Hyssopus Plant Growing & Care Guide for Gardeners

In this Gardener's HQ guide, we'll explore cultivating Hyssopus plants in your garden, indoor spaces, and other settings.

Hyssop: Cultivation & Garden Use

Hyssopus plants are a common member of many gardens; they are hardy perennial herbs that reach between 45 and 60 cm in height.

The common name for Hyssopus is Hyssop.

The Hyssop plant has lance shaped leaves, and it blooms with tiny tube flowers of pink, blue, or white flowers towards the end of summer.

Hyssopus officinalis
Hyssopus officinalis - Dwarf hyssop by peganum.

Hyssopus Plant Growing and Care Guide

Common Names: Hyssop.
Life Cycle: Hardy perennial.
Height: 18 to 24 inches (45 to 60 cm).
Native: Mediterranean, Central and Eastern Asia.
Growing Region: Zones 3 to 10.
Flowers: Late in summer.
Flower Details: Blue, white, pink. Tiny. Tube. Fragrant.
Foliage: Herbaceous. Semi-woody. Dark green. Lance-shaped. Narrow. Oblong.
Sow Outside: Cover seed. Before the last frost. Spacing 18 to 36 inches (45 to 90 cm).
Sow Inside: Germination time: two weeks to two months. Temperature: 60 to 70°F (16 to 21°C). Two months in advance. Transplant outdoors in the spring.
Requirements and care: Full sunlight or partial shade. Dry soil. Light soil. Cut back to ground level in the autumn. Drought tolerant. Requires to be divided every four years to maintain vigor. Propagate: by dividing in the spring in cooler areas or the autumn in warmer areas; or from summer cuttings.
Miscellaneous: Used in perfumery to create Eau de Cologne. Used in the drink trade to color Absinthe. The strongly bitterly flavoured Herb Hyssop leaves have many Culinary uses, especially for soups. The herb Hyssop is also used in traditional medicine for the treatment of coughs and as an antiseptic.

How to Grow Hyssop (Hyssopus Plant)

When growing Hyssop, the seeds should be sowed at the start of spring before the last frost. It is best to lightly cover the Hyssop sees once sown.

Hyssop like to grow in a part of the garden that is either sunny or partin shade.

Ideally the soil should be light and of a dry nature.

If you plan to first grow Hyssop indoors, then they should be started about ten weeks before they are due to be put out in the garden in spring.

It will take from two to seven weeks for the seeds to germinate at a temperature of 15 to 21 degrees centigrade (59 to 70°F). Once ready, transplant the Hyssop seedlings about 45 to 90 cm (18 to 36 inches) apart.

Caring for Hyssop and other Hyssopus Plants in the Garden

Hyssopus plants are fairly easy to maintain. They should be cut back every autumn, and divided every four years to maintain vigour.

Division is also a good way to propagate new Hyssop plants; this is best done in the spring.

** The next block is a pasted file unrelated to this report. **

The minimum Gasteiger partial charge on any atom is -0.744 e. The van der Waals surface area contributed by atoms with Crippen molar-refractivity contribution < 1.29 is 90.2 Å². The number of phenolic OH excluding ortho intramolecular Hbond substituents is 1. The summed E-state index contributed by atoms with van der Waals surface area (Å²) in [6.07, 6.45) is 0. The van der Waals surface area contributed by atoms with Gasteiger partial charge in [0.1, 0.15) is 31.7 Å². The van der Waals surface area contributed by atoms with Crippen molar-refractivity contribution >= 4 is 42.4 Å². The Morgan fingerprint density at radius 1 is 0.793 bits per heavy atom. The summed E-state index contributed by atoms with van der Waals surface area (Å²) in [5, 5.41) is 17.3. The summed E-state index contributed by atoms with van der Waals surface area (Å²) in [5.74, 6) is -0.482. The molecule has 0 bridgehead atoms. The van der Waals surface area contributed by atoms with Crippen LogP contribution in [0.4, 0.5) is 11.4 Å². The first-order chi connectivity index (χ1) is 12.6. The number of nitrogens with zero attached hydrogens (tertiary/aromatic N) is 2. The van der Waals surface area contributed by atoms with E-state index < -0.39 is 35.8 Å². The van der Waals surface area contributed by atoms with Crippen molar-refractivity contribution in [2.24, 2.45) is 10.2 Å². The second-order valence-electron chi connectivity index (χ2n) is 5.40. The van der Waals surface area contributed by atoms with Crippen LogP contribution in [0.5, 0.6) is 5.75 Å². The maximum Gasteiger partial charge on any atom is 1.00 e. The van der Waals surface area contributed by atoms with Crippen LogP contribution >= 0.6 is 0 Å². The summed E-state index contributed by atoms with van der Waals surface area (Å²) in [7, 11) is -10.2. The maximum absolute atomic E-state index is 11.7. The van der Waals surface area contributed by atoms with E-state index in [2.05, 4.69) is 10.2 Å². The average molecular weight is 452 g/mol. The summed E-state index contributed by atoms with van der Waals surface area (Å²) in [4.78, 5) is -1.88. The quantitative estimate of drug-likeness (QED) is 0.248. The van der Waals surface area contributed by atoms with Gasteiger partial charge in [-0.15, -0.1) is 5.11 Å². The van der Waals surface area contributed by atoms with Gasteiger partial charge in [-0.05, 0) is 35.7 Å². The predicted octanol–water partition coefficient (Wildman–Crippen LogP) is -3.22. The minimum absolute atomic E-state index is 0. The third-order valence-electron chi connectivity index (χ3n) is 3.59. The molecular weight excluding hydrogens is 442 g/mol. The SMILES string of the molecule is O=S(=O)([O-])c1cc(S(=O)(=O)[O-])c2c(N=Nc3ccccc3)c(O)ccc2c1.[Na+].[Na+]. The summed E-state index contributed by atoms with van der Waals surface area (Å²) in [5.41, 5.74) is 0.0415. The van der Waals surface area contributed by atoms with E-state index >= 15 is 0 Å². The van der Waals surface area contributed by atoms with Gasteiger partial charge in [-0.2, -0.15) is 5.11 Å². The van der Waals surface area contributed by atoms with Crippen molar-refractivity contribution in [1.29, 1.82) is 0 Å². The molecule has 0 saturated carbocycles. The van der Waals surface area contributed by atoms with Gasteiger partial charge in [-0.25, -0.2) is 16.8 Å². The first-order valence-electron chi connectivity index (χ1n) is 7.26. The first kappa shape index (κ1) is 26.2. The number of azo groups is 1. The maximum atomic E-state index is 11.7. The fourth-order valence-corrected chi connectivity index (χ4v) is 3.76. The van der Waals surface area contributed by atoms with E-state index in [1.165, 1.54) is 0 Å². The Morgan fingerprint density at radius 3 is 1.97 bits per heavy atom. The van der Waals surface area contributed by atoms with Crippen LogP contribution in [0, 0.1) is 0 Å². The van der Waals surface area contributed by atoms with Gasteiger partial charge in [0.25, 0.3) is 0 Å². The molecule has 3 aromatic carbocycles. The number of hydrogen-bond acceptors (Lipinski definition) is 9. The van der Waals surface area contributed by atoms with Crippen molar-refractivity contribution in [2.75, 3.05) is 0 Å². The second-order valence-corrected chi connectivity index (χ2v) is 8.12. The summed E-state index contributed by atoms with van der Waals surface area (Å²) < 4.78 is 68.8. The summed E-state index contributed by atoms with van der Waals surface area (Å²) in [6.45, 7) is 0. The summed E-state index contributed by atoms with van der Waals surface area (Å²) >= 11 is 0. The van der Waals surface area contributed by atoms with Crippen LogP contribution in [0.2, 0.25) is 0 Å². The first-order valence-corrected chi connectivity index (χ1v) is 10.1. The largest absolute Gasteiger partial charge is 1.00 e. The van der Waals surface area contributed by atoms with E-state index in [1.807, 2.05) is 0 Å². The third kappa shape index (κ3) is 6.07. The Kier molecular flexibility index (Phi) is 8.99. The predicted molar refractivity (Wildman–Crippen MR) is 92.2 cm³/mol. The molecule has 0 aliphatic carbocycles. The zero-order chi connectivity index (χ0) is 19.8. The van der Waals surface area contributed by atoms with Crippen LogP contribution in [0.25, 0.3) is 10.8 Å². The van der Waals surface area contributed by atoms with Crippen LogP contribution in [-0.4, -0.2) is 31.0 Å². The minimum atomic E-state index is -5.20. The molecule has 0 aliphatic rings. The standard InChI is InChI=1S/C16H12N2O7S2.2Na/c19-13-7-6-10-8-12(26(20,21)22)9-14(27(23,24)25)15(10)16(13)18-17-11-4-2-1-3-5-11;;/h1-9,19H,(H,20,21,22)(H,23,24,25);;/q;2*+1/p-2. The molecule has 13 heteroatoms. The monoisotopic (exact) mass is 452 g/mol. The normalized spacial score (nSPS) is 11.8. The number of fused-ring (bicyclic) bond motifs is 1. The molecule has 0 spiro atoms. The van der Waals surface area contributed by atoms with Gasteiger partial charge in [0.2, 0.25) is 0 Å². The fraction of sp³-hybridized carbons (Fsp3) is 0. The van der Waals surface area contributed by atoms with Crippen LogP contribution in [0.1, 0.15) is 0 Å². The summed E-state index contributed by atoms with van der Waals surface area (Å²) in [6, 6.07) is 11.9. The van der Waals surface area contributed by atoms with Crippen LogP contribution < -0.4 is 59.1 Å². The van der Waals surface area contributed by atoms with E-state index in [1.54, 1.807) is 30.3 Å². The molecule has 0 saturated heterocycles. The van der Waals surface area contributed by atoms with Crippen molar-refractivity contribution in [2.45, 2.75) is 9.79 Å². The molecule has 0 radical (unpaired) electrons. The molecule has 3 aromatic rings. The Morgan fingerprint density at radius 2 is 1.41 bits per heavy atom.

Common Questions

How many members does the Hyssopus genus have?

The Hyssopus genus includes from 10 to 12 species. Hyssopus officinalis, commonly known as hyssop, is a popular herbaceous plant known for its medicinal and culinary uses.

Do members of Hyssopus make a good garden or landscaping plant?

Yes, hyssop is a great choice for a garden. It has beautiful spikes of blue flowers, and its aromatic leaves are loved by bees and butterflies.

Which Hyssopus species are most frequently grown by gardeners?

Hyssopus officinalis, commonly referred to as hyssop, is most frequently grown by gardeners for its ornamental, culinary, and medicinal properties.

Are members of the Hyssopus plant genus fragrant?

Yes, the leaves of Hyssopus officinalis release a strong, aromatic fragrance when crushed, often described as a mix of mint and blackcurrant.

What is the perfect location to grow Hyssopus?

Hyssop thrives in a sunny location with well-drained soil. It can tolerate poor, dry soils and is a good choice for rock gardens and herb gardens.

Is Hyssopus invasive in the USA, if so in which states?

Currently, Hyssopus is not considered invasive in the USA.

How do I remove Hyssopus plants from my garden?

To remove Hyssopus, dig up the entire plant, ensuring that all root material is removed to prevent regrowth.


The Hyssopus plant genus is a member of the Lamiaceae family. It includes herbaceous plants and shrubs native to the Mediterranean region. They are known for their aromatic foliage, and have spikes of small, blue flowers. Hyssops are often used for culinary use.

The Hyssopus plant prefers a location with full sun and a well-drained soil. Plants are drought-tolerant and thus typically require minimal watering. Propagation is usually done from seeds or cuttings, typically in spring or early summer.

I hope that you enjoyed this guide on how to grow Hyssopus plants. You may also enjoy my gardening guides on how to grow Tecophilaea, Fritillaria plant, and Arisaema plants.